Another way to add shortcuts to the Dock is to find the Application file (in the Applications folder) and drag it to the Dock. This requires some familiarity with browsing through files.
Basic For Mac Desktop
To remove an item from the dock, just drag it out and hold it over the desktop. After a second or so, a “remove” label shows up. Release the icon and the application shortcut is removed from the Dock.
Using Mac Os
At the top of the screen you will see some menus. These menus change depending on what application you are using at the moment.
If there is ever anything you want to do in a certain application, try to find it in these menus.
Look at the top of your screen. To the right of the menus you are most likely to see a few symbols.
These little icons are mostly used to quickly edit your Mac’s settings. Rather than having to open System Preferences, you can change the settings using Menu extras.
To change what Menu extras are visible, open System preferences. Click a preference pane and look for the checkbox that lets you choose if you want the specific Menu extra to be visible or not.
Mac OS X offers a really nice way to switch between the different user accounts on the Mac. Near the upper right corner of your screen you will find your name. Click it and a list of all the users on the computer will appear.
Now, just click another user in order to log in to his/hers account (password may of course be required).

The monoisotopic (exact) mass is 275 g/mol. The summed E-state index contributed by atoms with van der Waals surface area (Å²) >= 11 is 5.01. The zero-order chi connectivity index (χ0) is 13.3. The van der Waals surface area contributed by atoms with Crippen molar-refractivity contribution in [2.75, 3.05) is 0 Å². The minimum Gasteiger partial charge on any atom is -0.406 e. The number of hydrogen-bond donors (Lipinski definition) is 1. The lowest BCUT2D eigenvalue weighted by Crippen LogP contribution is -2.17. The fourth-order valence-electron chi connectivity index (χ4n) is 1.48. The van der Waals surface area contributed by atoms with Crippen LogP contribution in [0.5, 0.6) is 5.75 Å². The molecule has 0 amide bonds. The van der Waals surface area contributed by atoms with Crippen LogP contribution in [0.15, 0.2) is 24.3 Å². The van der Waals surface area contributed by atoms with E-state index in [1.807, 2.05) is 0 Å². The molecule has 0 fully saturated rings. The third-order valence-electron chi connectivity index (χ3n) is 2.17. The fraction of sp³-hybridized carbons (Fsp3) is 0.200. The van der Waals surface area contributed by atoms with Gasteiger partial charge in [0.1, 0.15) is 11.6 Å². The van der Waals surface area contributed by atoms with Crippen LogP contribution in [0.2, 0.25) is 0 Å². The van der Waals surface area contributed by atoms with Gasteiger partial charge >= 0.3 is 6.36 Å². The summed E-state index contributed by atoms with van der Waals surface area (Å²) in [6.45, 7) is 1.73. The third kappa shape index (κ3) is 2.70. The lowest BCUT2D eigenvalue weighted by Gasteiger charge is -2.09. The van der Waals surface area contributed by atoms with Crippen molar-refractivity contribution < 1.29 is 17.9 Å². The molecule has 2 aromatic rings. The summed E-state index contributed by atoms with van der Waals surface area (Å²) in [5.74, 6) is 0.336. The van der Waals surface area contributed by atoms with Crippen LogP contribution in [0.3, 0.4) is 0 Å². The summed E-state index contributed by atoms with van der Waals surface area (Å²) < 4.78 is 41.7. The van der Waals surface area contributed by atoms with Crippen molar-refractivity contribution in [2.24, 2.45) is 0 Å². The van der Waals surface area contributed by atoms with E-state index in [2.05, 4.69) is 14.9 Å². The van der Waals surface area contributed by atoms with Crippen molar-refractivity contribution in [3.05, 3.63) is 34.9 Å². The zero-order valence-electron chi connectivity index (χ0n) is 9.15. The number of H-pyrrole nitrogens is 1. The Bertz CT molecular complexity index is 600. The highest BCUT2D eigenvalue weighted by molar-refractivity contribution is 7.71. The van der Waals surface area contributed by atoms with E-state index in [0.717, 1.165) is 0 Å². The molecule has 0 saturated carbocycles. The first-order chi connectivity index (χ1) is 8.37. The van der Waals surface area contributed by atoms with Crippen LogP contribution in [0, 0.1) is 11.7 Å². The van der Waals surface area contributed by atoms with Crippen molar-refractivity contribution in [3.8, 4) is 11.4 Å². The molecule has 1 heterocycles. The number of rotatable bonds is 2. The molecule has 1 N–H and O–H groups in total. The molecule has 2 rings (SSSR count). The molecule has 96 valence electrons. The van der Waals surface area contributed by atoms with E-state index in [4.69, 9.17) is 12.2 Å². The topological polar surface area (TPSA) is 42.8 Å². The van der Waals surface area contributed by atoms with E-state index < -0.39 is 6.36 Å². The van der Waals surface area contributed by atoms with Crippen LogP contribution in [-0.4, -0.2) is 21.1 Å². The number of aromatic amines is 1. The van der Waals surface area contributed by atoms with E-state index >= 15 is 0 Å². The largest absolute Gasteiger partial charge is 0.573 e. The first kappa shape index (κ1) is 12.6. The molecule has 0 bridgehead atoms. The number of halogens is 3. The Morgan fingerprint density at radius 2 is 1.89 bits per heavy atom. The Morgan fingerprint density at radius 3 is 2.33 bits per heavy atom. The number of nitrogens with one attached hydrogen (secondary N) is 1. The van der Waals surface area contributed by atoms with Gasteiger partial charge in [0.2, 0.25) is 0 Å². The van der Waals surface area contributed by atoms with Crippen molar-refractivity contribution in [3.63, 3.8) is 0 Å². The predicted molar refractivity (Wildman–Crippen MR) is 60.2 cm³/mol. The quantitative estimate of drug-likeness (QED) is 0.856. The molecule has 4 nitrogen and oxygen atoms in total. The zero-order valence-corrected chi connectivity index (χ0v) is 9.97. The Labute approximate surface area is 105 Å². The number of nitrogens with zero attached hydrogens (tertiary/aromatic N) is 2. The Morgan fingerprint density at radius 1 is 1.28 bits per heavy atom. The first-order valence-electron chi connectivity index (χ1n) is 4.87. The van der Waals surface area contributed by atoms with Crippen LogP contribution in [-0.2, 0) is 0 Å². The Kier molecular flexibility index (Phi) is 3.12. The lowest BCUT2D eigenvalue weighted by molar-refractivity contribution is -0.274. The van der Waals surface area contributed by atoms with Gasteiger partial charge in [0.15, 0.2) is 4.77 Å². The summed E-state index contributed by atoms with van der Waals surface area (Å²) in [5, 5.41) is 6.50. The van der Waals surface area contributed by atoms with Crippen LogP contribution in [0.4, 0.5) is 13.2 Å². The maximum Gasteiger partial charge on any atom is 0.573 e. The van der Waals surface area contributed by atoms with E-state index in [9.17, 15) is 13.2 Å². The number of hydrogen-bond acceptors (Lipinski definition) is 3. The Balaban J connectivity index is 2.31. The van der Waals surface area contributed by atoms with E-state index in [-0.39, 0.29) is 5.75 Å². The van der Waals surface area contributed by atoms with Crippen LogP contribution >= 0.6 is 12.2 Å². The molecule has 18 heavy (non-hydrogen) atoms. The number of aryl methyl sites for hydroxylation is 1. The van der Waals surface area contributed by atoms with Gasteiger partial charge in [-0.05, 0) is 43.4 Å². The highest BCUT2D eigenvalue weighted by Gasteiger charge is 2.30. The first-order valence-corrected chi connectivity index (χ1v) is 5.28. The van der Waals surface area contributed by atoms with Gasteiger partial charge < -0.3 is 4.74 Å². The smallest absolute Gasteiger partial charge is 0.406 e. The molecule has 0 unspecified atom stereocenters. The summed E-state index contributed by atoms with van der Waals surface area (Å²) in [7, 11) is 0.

Mac Os Guide
If you look at the upper right corner of your screen, you will see a small magnifying glass. This is Mac OS X’s search function. It is called Spotlight. To read more about it, click here.
Mac OS X has a great thing called Dashboard where you can run mini-applications called widgets. Read the article about it, Dashboard is awesome.
Do not let the 'BASIC' in Objective-Basic fool you! It is not a toy. It is a fully object-oriented language that supports exceptions, polymorphism and many other features you can expect from a modern programming language and its strong Basic language is constantly improved and updated.
Time is money as well
When creating commercial software, time is money. The longer it takes you to create an application, the longer it takes to get to market and turn a profit. Objective-Basic is a rapid application development environment that enables you to write, test and deploy software faster.
Native look and feel
Objective-Basic creates a proper user interface using Apple's® native Aqua controls. It helps you to create the best user interface with a top of the line GUI designer.
Teaching and Learning
When you teach computer programming, you teach logical problem-solving skills students can apply wherever life takes them in the future. Using Objective-Basic, students learn programming by creating real programs like games.
Students simply use drag and drop to create the software interface, then add code snippets and see the results of their work, at once. As well, Objective-Basic's powerful features like auto-completion and extensive documentation make learning easy and fun, right from the beginning.